0

IBM’s Watson Is About To Get Even Smarter

fb share tweet share

JeopardyWatson, IBM’s famous Jeopardy-playing AI, already seems plenty smart. It can help create new and unexpected recipes; help Africa figure out ways to improve its agricultural, educational, and medical systems; and help cure brain cancer. Oh, and it can swear up a freakin’ storm, too. But IBM isn’t done yet. The company is working on enhancing Watson’s capabilities, as well as bringing it to the commercial market.

Watson’s thrashing of its human opponents in Jeopardy was just the start. If you watch it play, you’ll notice that Watson’s intelligence is specifically designed for game show success. It’s got the format down, including the phraseology and the buzzing in, and it calculates the probability of its answers being correct, as well as other possible answers. But this isn’t really intelligence as much as it is glorified and speedy search engine use. IBM is working on making Watson better at answering questions, but not just by searching through data repositories—they want the system to be able to integrate knowledge and information based on previous questions and answers.

0

IBM’s Watson Is Also A Machine In The Kitchen

fb share tweet share

chef watsonIBM’s Watson is an impressive machine. In addition to kicking some major ass on Jeopardy, Watson has also directed its profound intelligence—or at least, ability to compile and analyze information—toward curing cancer, helping countries in Africa devise better systems for farming, education, and health care. Now, the machine’s got a new hobby: cooking. Or perhaps more accurately, creating new recipes.

Bon Appetit has partnered with IBM to test Watson’s meddle in the kitchen. It makes sense—as much as cooking can benefit from inspiration and innovation, there are unlikely combinations of foods that produce taste and texture results that those of us who aren’t chemists or molecular gastronomists might never be aware of. For those of you who watched House, remember when Dr. House took up cooking as a hobby to distract him from gobbling pills? He was amazing at it, because, well, because he’s amazing at everything, but also because of his precise scientific mind. And something tells me not even House can keep up with Watson, if only because Watson can keep all 9,000 Bon Appetit recipes it scanned while learning about culinary compounds and mixtures stored in its data banks.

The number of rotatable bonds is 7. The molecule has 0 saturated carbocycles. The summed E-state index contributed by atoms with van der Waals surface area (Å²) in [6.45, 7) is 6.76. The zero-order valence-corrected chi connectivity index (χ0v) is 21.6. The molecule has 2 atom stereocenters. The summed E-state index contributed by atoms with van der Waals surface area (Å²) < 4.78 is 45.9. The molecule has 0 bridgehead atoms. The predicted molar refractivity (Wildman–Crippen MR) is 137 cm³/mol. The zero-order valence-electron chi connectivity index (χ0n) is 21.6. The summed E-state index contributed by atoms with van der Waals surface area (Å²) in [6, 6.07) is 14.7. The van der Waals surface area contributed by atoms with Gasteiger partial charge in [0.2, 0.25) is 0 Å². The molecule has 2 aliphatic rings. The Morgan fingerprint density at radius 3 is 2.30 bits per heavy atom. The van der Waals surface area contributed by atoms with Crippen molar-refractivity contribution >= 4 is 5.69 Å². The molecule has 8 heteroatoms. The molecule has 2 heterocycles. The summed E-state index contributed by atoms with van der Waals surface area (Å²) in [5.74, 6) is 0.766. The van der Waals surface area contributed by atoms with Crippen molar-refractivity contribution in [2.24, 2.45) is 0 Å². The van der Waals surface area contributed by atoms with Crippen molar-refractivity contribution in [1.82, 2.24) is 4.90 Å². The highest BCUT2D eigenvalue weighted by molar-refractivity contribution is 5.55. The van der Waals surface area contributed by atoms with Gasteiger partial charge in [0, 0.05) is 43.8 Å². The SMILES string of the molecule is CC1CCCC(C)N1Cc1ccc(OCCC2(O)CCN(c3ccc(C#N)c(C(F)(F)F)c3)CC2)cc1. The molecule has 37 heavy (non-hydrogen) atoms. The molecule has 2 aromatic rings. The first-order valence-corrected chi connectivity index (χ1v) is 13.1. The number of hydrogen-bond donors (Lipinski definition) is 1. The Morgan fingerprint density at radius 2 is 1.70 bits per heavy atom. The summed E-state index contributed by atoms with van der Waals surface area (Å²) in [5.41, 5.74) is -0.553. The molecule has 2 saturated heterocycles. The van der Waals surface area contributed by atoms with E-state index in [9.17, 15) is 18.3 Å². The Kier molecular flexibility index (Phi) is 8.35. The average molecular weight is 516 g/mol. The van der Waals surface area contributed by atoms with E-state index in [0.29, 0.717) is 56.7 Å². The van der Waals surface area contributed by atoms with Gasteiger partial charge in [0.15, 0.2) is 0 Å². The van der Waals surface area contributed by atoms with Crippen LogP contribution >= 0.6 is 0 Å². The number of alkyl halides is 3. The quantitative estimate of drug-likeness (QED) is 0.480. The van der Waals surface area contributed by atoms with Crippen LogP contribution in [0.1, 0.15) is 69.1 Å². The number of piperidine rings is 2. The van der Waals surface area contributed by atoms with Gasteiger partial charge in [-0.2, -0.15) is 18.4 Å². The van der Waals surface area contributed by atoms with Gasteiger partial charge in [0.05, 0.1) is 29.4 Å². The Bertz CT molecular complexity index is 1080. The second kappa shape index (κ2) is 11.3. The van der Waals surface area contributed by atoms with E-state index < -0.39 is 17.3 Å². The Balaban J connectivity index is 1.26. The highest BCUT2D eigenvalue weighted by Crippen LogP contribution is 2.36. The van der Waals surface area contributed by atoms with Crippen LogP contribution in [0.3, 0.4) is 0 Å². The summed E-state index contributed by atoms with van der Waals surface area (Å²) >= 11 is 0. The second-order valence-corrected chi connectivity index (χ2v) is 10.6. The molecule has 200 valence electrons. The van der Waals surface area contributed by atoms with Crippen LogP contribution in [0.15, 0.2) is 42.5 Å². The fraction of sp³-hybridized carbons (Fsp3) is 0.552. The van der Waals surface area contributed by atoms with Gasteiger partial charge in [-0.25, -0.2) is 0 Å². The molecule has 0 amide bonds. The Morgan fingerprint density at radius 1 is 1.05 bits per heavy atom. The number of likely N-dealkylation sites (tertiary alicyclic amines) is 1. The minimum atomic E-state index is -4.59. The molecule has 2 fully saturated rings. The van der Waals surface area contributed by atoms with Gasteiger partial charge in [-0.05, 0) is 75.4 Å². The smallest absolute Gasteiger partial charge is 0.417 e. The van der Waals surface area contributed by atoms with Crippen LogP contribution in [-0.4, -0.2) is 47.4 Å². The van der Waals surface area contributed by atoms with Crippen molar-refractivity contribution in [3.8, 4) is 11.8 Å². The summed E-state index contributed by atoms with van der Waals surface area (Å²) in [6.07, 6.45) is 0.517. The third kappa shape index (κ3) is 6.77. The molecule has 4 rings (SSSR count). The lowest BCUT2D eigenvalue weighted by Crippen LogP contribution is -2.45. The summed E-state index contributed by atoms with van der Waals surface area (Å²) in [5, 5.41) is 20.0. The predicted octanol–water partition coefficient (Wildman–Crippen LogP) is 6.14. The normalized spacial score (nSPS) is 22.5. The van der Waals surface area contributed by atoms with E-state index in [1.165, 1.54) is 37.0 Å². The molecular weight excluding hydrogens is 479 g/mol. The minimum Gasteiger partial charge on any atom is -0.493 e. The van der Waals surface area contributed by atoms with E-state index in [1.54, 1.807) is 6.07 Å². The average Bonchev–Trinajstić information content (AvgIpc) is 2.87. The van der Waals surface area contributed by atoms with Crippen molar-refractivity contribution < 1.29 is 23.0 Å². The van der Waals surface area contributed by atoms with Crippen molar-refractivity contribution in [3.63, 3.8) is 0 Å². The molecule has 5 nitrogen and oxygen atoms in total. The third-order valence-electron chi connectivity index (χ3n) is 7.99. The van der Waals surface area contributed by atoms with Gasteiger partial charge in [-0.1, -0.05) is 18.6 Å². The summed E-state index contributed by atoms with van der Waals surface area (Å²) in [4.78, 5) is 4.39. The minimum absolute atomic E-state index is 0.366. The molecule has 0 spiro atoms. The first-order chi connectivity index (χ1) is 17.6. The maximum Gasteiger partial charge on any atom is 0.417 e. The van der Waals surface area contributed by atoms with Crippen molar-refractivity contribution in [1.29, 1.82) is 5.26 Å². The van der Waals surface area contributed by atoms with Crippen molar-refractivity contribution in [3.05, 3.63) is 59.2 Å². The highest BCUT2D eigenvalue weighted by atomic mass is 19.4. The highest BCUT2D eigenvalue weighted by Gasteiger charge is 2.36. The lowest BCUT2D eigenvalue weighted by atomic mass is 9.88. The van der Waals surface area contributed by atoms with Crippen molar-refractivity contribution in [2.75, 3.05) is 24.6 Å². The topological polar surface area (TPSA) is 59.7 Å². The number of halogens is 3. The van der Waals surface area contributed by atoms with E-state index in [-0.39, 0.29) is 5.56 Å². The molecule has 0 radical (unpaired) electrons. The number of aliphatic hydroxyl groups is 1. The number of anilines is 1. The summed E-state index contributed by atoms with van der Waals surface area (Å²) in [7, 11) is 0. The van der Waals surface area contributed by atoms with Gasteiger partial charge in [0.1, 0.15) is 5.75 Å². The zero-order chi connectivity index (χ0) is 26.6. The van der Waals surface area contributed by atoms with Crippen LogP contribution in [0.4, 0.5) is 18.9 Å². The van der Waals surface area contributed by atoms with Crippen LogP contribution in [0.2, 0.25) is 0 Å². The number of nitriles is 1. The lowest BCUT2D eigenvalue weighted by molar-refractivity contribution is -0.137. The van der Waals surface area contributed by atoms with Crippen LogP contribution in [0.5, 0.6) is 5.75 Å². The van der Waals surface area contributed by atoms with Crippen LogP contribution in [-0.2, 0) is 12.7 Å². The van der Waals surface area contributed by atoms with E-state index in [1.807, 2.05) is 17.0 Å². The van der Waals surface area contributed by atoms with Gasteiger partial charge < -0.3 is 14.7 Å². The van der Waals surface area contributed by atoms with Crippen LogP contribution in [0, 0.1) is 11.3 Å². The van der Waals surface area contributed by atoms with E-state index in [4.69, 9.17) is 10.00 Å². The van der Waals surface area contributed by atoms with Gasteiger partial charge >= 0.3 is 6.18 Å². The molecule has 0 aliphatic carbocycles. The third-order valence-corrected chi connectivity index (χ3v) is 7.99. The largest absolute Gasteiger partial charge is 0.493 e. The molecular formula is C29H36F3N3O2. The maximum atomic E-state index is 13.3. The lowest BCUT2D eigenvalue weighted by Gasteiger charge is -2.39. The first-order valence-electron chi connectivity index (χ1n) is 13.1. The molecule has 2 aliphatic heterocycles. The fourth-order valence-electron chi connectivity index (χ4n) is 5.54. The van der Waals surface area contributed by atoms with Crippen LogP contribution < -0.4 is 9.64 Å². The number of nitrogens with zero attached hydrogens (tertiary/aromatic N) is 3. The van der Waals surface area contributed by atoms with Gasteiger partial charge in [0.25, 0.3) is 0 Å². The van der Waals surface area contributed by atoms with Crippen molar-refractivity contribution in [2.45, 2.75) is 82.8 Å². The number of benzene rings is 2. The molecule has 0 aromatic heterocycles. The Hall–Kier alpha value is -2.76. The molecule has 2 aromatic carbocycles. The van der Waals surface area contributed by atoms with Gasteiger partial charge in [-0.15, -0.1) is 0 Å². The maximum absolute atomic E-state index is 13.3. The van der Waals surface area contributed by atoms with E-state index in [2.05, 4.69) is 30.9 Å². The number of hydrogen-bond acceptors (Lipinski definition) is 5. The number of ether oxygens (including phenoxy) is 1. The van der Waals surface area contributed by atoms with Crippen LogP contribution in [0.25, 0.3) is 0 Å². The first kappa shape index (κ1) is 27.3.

0

Watson Turns His Supercomputer Brain Towards Africa

fb share tweet share

African childrenYou might be wondering what the Jeopardy-playing, foul-mouthed supercomputer Watson has been up to lately. It seems the AI has turned over a new leaf, it’s gone from celebrating linguistic vulgarities to helping Africa solve some of its biggest problems.

This new $100 million project is called Lucy, named after the earliest human fossil found in Ethiopia in 1974, and will last approximately 10 years. IBM thinks that Watson can use his super powers (i.e. his artificial but mighty intelligence) to help solve some widespread and difficult issues, such as improving agriculture, education, and health in the region. That sounds awesome, but does that mean IBM has never set Watson to any of these tasks before? Why not try it out on some smaller-scope issues, such as the Affordable Care Act website?

0

IBM’s Supercomputer Watson Gets Censored Like A Bitch

fb share tweet share

IBM supercomputer Watson

I remember being very young and playing quiz games on one of the earliest versions of Windows, and writing curse words for answers, because I didn’t know how feudal systems worked back then, and I wasn’t afraid of the 8-bit host punishing me. Then I remember when cursing really came into its own in video games, and it was almost liberating to hear these naughty words coming out of these wooden voiceover actors. Well, we’ve come to a point in society where it ain’t worth fussin’ over cussin’ for most people, but general tact remains. Thus, we can’t go letting our computers call all the women “slut sausage,” now can we?

IBM research scientist Eric Brown is the creator of the supercomputer Watson, the ever-learning electro-genius that stomped a mudhole in Ken Jennings and Brad Rutter’s behinds on Jeapordy!; or should I say “asses?” It turns out Watson’s language lessons in Urban Dictionary didn’t drill home only the casual slang as Brown may have hoped, and the computer was unable to distinguish slang from profanity. Talk about a real Android Dice Clay, am I right? Well, if he looked like a person, I would be.